As noted in my recent blog post about the vehicle in motion, police officers receive extensive training in Driving Under the Influence of Alcohol or Drugs (DUI) detection and enforcement during police training. Additionally, police officers take refresher courses in DUI detection periodically throughout a police officer’s career. Police officers are trained using standards and procedures promulgated by the National Highway Traffic Safety Administration (NHTSA).
NHTSA publishes training and educational material for use by police officers in DUI detection and enforcement courses. These training manuals offer extensive, detailed information on the effects of alcohol and its impact on driving and motor skills. I am in possession of and have reviewed several of these NHTSA training manuals including instructor manuals, participant manuals and refresher manuals.
The manuals divide the areas of a DUI stop into phases. Phase 2 is the observations a police officer makes once the vehicle is stopped. This is called the Personal Contact portion of the DUI investigation. Police officers are taught that these following indicators are excellent predictors of DUI.
Police officers are trained to get as close as possible to a driver to make observations of his or her eyes and breath. Police officers are looking for an odor of alcoholic beverage and red, bloodshot, glassy eyes. Police officers are trained to observe whether a driver has difficulty operating the vehicle’s controls or whether a driver has difficulty finding a driver’s license and insurance information and removing those items from a wallet or purse.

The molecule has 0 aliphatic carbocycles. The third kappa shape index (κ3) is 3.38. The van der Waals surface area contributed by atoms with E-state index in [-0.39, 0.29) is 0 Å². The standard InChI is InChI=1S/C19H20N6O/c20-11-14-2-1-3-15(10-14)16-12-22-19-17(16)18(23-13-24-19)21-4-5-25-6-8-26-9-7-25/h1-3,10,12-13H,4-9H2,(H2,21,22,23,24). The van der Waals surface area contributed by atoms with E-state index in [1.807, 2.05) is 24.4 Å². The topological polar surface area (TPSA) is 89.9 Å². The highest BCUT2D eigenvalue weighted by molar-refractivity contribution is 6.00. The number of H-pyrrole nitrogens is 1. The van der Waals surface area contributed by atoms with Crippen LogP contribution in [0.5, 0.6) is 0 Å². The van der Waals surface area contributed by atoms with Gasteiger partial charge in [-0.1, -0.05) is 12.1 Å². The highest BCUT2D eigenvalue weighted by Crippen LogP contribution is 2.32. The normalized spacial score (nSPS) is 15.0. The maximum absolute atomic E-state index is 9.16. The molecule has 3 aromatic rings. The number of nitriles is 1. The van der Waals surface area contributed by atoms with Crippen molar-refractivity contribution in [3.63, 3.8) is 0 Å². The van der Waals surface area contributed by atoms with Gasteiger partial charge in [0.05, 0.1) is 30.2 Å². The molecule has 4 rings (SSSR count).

Police officers will listen to responses to questions to see whether the person provides appropriate answers, whether the person provides consistent answers to the questions or whether the person is slow to respond to questions. Police officers will also listen to speech patterns attempting to determine whether speech is slurred, garbled or responses are delayed. A police officer is trained that repeating questions or comments could be an indicator of alcohol impairment.
Finally, police officers watch a person exit the vehicle. Difficulty exiting the vehicle, using the vehicle for support, swaying, unsteadiness, or balance issues could be indicators to the police officer that a driver may be impaired.
The police officer will note all behaviors exhibited in determining whether to continue a DUI investigation. Police officers are trained to lean towards continuing a DUI investigation even if only a few of the above indicators are exhibited.
A DUI defense attorney must have a good knowledge of NHTSA training. It is of the utmost importance your attorney knows what a police officer is looking for in a DUI investigation. Steven Herzberg focuses his practice on DUI defense. He studies DUI police training manuals so he knows how a police officer is supposed to be trained and when a police officer does not follow training. This knowledge is critical to a successful DUI defense.